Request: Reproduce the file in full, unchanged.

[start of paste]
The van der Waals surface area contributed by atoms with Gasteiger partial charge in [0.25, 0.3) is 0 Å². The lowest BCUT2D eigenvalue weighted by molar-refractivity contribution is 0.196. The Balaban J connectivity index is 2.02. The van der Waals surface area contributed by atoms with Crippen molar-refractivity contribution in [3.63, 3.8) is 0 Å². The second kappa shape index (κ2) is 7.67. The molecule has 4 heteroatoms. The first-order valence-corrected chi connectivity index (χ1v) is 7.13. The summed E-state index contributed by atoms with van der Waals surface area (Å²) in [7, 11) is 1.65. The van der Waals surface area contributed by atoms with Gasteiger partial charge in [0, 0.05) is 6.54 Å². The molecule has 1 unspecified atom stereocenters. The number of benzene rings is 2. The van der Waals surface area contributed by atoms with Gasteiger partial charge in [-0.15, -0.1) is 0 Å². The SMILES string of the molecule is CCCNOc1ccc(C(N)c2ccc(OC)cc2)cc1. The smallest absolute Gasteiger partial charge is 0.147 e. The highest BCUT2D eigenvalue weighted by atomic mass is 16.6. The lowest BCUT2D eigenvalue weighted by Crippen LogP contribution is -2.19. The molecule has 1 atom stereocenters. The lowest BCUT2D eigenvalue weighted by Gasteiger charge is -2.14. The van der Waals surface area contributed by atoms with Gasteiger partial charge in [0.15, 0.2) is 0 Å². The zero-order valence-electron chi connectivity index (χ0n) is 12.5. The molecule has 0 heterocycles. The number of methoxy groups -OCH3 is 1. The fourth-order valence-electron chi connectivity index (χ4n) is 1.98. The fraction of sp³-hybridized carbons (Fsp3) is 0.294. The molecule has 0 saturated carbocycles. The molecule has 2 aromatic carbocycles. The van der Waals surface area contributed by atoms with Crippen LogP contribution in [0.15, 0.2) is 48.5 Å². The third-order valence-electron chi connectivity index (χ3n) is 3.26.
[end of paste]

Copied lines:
The van der Waals surface area contributed by atoms with Gasteiger partial charge in [0.25, 0.3) is 0 Å². The lowest BCUT2D eigenvalue weighted by molar-refractivity contribution is 0.196. The Balaban J connectivity index is 2.02. The van der Waals surface area contributed by atoms with Crippen molar-refractivity contribution in [3.63, 3.8) is 0 Å². The second kappa shape index (κ2) is 7.67. The molecule has 4 heteroatoms. The first-order valence-corrected chi connectivity index (χ1v) is 7.13. The summed E-state index contributed by atoms with van der Waals surface area (Å²) in [7, 11) is 1.65. The van der Waals surface area contributed by atoms with Gasteiger partial charge in [0, 0.05) is 6.54 Å². The molecule has 1 unspecified atom stereocenters. The number of benzene rings is 2. The van der Waals surface area contributed by atoms with Gasteiger partial charge in [-0.15, -0.1) is 0 Å². The SMILES string of the molecule is CCCNOc1ccc(C(N)c2ccc(OC)cc2)cc1. The smallest absolute Gasteiger partial charge is 0.147 e. The highest BCUT2D eigenvalue weighted by atomic mass is 16.6. The lowest BCUT2D eigenvalue weighted by Crippen LogP contribution is -2.19. The molecule has 1 atom stereocenters. The lowest BCUT2D eigenvalue weighted by Gasteiger charge is -2.14. The van der Waals surface area contributed by atoms with Gasteiger partial charge in [0.15, 0.2) is 0 Å². The zero-order valence-electron chi connectivity index (χ0n) is 12.5. The molecule has 0 heterocycles. The number of methoxy groups -OCH3 is 1. The fourth-order valence-electron chi connectivity index (χ4n) is 1.98. The fraction of sp³-hybridized carbons (Fsp3) is 0.294. The molecule has 0 saturated carbocycles. The molecule has 2 aromatic carbocycles. The van der Waals surface area contributed by atoms with Crippen LogP contribution in [0.15, 0.2) is 48.5 Å². The third-order valence-electron chi connectivity index (χ3n) is 3.26.